The practice awesomely exemplifies men's fear of women's sexuality. Cut and restitched, the girl's genital area is under control. If her virginity is lost, and the fleshly seal breached, it will be obvious. Men are guaranteed virgins who are unlikely to stray. Sex for the future woman is to be a duty, not a pleasure.

To some eyes, the results of genital reconstruction are appealing, an improvement on the wet, lumpy natural female genitals, source of uncontrollable desires. After thousands of years aesthetic view conforms with deeply embedded attitudes about sex, virginity and marriage. After the operation a girl is smooth, dry and in control of her body.

Many of the peoples who practise infibulation come from remote desert areas and cling to ancient ways. They fear that an end to the practice would lead to an epidemic of premarital and extramarital sex. The urban lifestyle is seen as shockingly degenerate and immoral. This perception causes many parents to reaffirm the decision to have their daughters 'done' even when they are far from home and the notion that they cannot otherwise find husbands or be socially accepted is hard to sustain. Some believe that there is a religious obligation to operate on their daughters though no established religion endorses this.

Apart from the risks to the girl of the actual operation - haemorrhage, tetanus, septicaemia, damaged urinary tract, severe pain, psychological shock, even death - the health effects last a lifetime. Infections due to trapped urine or menstrual blood may lead to infertility. Sex may be painful, birth complicated. Dr Mary McCaffery, a London obstetrician, was shocked when she saw her first infibulated pregnant woman. 'Somehow a baby had to get out of a tiny hole surrounded by scar tissue. Internal examination is impossible.' McCaffery operates to remove scar tissue several weeks before the birth. 'Even with a general anaesthetic some of the women scream when their genitals are touched. The pain is not just physical - it goes very, very deep and will be with them for ever.'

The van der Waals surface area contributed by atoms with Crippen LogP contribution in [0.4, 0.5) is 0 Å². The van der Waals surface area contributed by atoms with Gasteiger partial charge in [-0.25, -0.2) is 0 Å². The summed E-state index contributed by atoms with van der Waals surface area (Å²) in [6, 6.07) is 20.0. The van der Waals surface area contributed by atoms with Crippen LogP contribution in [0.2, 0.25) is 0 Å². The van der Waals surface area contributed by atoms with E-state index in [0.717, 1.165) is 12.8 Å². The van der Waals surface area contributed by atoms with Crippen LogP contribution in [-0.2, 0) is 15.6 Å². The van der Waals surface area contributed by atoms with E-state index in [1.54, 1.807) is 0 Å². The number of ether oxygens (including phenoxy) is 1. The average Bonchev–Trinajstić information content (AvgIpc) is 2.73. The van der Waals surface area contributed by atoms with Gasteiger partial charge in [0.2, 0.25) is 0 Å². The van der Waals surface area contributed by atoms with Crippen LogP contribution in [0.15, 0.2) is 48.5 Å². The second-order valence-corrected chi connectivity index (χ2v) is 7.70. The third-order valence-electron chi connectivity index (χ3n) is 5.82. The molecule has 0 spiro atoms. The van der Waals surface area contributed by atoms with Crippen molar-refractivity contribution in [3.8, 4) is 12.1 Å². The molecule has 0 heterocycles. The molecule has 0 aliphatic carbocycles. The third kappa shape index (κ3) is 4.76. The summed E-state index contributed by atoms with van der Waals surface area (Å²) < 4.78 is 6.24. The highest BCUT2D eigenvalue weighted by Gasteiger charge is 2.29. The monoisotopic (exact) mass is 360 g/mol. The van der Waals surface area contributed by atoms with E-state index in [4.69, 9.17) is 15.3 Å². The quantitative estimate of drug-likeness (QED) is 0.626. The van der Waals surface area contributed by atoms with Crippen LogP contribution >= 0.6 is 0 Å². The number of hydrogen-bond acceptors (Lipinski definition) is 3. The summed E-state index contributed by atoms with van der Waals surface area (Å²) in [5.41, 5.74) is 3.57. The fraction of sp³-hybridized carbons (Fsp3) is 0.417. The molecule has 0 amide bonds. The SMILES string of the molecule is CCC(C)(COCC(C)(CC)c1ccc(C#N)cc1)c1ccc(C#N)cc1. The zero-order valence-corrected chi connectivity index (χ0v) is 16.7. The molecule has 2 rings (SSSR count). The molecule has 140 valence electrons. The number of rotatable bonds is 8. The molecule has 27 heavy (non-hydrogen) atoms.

In the Western world, steps have been taken to outlaw female genital mutilation where it is practised among immigrant groups. In Canada the practice violates the criminal code and a practitioner can get up to 14 years' imprisonment; parents, up to 10 years for criminal negligence. In 1985, it was made explicitly illegal in Britain, and a child at risk can be put on the child protection register.

However, in the Netherlands the Minister of Health has been asked to make the practice allowable in Dutch hospitals. 'The proposers believe that this is safer than illegal operations, and non-racist,' said Berhane Ras-Work, President of the Inter-African Committee (IAC) Against Harmful Traditional Practices. 'But this would put our work back to the beginning.' The WHO concurs. 'To permit the operation in the hygienic conditions of hospitals grants it medical acceptance and effectively legalizes it,' says Dr Liela Mehra.

But the main efforts to prevent daughters from 'going to granny's' must take place in the countries concerned. The leading international organization in this context is the IAC which now has member groups in 23 African countries. The IAC avoids value judgments, pointing instead to the physical and psychological health damage to girls and women. The groups hold workshops and promote training among village midwives - guardians of women's reproductive health in much of Africa.

Education, especially of women, is the single most important factor in persuading parents to abandon the practice. Not only can education impart health dangers, but it provides an alternative context in which precious notions about feminine sexuality and marital responsibility can be upheld. Traditionalists need to learn that virginity is prized in many societies, but does not require that clitoridectomy be performed as a sanction.

Progress is slow, but it is happening. In Burkino Faso, for example, a national committee of politicians and popular associations is active. Prison sentences of up to 10 years are meted out to dissuade practitioners. A Burkinabe film has been made: My daughter has not been excised. 'Many mothers are now proud to show us their daughters who have not been mutilated,' says Ras-Work. 'The practice is definitely decreasing. With effort it should eventually die out.'

Janie Hampton is a freelance writer specializing in women's health issues.

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New Internationalist issue 240 magazine cover This article is from the February 1993 issue of New Internationalist.